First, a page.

15. Excellent holiday puzzle, too many good clues to single one out but I’d go for WHOOSHED if pressed.

    A swim and breakfast at Cottesloe, nice chewy crossword and an easy win in the T20. No wonder they call it Good Friday.

    Thanks setter and V.

  16. I didn’t finish. I might have eventually figured out “SHAVING-STICK,” though I’m not sure I see how “stick” means “stomach,” but I’d never heard of ST LEGER and, though I’m sure I’ve encountered “flat” for “race” here before, this bit of info was lost in the mists of time (I’m still not sure I get the clue totally: the race track is a “fixture”?). It is often one of the puzzle’s rewards for this American to decipher a previously unknown British expression or discover a facet of UK life, but I was too tired last night to go the extra mile. A delightful puzzle anyway.
    1. The St Leger is a classic horse race (flat i.e. no jumps) for 3 year olds run annually at Doncaster. It was first run in 1776 when no doubt you Americans had your mind on other weightier matters!
      1. Yeah, thanks, but I looked it up already. Can you sharpen my appreciation of the “fixture” part?
            1. Thanks for the clarification, K. I must admit I tend to think of fixtures only in relation to football and rugby etc. but I can see that a horse race also matches the definition of fixture as “a sporting event on a particular date”.
              1. Yes, me too, and the dictionary definitions don’t mention racing specifically. But it’s clear from a quick google that it’s widely used for the gee-gees as well as other sports.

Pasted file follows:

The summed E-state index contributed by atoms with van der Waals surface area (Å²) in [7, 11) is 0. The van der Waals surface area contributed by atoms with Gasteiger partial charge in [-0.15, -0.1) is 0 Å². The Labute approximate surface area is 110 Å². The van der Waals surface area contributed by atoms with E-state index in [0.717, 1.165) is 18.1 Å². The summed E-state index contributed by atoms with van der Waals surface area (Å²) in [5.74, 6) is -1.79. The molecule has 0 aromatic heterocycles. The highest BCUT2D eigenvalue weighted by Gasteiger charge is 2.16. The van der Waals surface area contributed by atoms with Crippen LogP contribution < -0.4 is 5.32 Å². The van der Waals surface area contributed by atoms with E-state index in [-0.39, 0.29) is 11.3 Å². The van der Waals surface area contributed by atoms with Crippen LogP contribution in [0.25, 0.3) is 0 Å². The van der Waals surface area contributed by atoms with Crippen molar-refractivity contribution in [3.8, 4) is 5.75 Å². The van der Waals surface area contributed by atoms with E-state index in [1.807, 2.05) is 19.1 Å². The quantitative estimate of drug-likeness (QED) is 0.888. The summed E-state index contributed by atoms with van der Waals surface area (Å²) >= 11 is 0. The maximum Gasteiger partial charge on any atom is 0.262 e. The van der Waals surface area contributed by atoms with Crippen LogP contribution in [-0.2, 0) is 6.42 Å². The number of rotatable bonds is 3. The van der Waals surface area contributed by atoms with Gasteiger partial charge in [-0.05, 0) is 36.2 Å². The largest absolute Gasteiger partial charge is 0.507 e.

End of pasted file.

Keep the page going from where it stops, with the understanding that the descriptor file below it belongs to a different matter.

2. STICK UK informal to ​bear or ​accept something or someone ​unpleasant
      (i.e., “stomach”)
      I’ve probably come across this here before too.
      I invite anyone here to check out The Nation’s (bi)weekly crossword by Joshua Kosman and Henri Picciotto (which I edit) and tell me what you think (sandy at thenation dot com). It’s currently free online (if you don’t read six other articles first).

      Edited at 2016-03-25 03:55 pm (UTC)

  17. 19m. Brilliant, incredibly rewarding puzzle, with loads of clues that required serious grappling with the wordplay.
    I had absolutely no idea what a SHAVING STICK was: it certainly didn’t sound like something you’d wear but it just had to be.
    Thanks very much indeed, setter, whoever you are.
  18. Took an hour to complete this one. As has been said already, some very clever clueing which took a lot of unpicking! I was happy with the parsing apart from BISTRO which I sort of understood, but wasn’t convinced of by the partial reference to another clue. Not that the answer could be anything else. FOI CUE, LOI WHOOSHING. Knew aglet, so no problem there. Too many good clues to pick one out, but I did like BANSHEE.
  19. Wonderful crossword. Didn’t know AGLET but got it anyway. Never heard of a shaving stick (I’ve had a beard for 40 years so shaving equipment is not my thing). I kept getting stuck for 5 minutes and then a penny would drop and I’d be off for a few more clues. No time since I took a break to cook dinner and then take the crossword up again while I ate.

    SHOVEL was obvious although you don’t really dig with a shovel.

    1. I do recall having used a shaving stick once back in the mists of time, but it seems a bit elaborate in these days of shaving gel and disposable razors. Mind you if I was looking for people likely to eschew the convenient trappings of the modern age in favour of elaborate pseudo-Victorian ritual, the habitues of the Times Crossword Club would be my first port of call.
  20. This one was right up my alley – loved it! Took an age but well worth the time and cursing as it eventually all fell into place. LOI Bistro – thanks for unravelling that one V. as I had no idea what was going on – the serendipitous fact that Bistro is an anagram of Orbits (with revolving also being in the clue) was enough for me to slap it in, albeit this seemed to defy any usual clue construction convention!